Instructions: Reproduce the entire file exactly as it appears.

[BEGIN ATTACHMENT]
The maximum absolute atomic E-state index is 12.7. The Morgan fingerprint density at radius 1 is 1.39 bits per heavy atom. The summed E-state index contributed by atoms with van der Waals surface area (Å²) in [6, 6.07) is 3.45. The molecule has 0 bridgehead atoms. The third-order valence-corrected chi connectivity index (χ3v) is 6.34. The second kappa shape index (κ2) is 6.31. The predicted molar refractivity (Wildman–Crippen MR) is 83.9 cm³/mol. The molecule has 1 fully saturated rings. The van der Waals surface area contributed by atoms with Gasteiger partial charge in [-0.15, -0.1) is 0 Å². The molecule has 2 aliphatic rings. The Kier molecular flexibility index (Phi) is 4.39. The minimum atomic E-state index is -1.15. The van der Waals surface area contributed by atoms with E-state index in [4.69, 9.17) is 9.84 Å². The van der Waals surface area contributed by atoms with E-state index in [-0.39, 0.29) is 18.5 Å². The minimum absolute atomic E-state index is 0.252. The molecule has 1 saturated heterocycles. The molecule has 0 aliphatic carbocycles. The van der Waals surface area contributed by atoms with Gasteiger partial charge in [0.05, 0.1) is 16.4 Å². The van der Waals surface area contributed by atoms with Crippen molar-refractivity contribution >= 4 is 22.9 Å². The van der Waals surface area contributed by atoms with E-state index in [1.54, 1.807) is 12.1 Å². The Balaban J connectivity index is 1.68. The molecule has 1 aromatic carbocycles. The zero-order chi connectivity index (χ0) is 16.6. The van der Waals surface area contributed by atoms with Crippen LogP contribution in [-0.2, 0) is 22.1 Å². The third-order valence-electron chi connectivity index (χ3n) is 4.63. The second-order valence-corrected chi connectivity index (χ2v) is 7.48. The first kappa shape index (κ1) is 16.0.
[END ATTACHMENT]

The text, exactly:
The maximum absolute atomic E-state index is 12.7. The Morgan fingerprint density at radius 1 is 1.39 bits per heavy atom. The summed E-state index contributed by atoms with van der Waals surface area (Å²) in [6, 6.07) is 3.45. The molecule has 0 bridgehead atoms. The third-order valence-corrected chi connectivity index (χ3v) is 6.34. The second kappa shape index (κ2) is 6.31. The predicted molar refractivity (Wildman–Crippen MR) is 83.9 cm³/mol. The molecule has 1 fully saturated rings. The van der Waals surface area contributed by atoms with Gasteiger partial charge in [-0.15, -0.1) is 0 Å². The molecule has 2 aliphatic rings. The Kier molecular flexibility index (Phi) is 4.39. The minimum atomic E-state index is -1.15. The van der Waals surface area contributed by atoms with E-state index in [4.69, 9.17) is 9.84 Å². The van der Waals surface area contributed by atoms with E-state index in [-0.39, 0.29) is 18.5 Å². The minimum absolute atomic E-state index is 0.252. The molecule has 1 saturated heterocycles. The molecule has 0 aliphatic carbocycles. The van der Waals surface area contributed by atoms with Gasteiger partial charge in [0.05, 0.1) is 16.4 Å². The van der Waals surface area contributed by atoms with Crippen molar-refractivity contribution >= 4 is 22.9 Å². The van der Waals surface area contributed by atoms with E-state index in [1.54, 1.807) is 12.1 Å². The Balaban J connectivity index is 1.68. The molecule has 1 aromatic carbocycles. The zero-order chi connectivity index (χ0) is 16.6. The van der Waals surface area contributed by atoms with Crippen LogP contribution in [-0.2, 0) is 22.1 Å². The third-order valence-electron chi connectivity index (χ3n) is 4.63. The second-order valence-corrected chi connectivity index (χ2v) is 7.48. The first kappa shape index (κ1) is 16.0.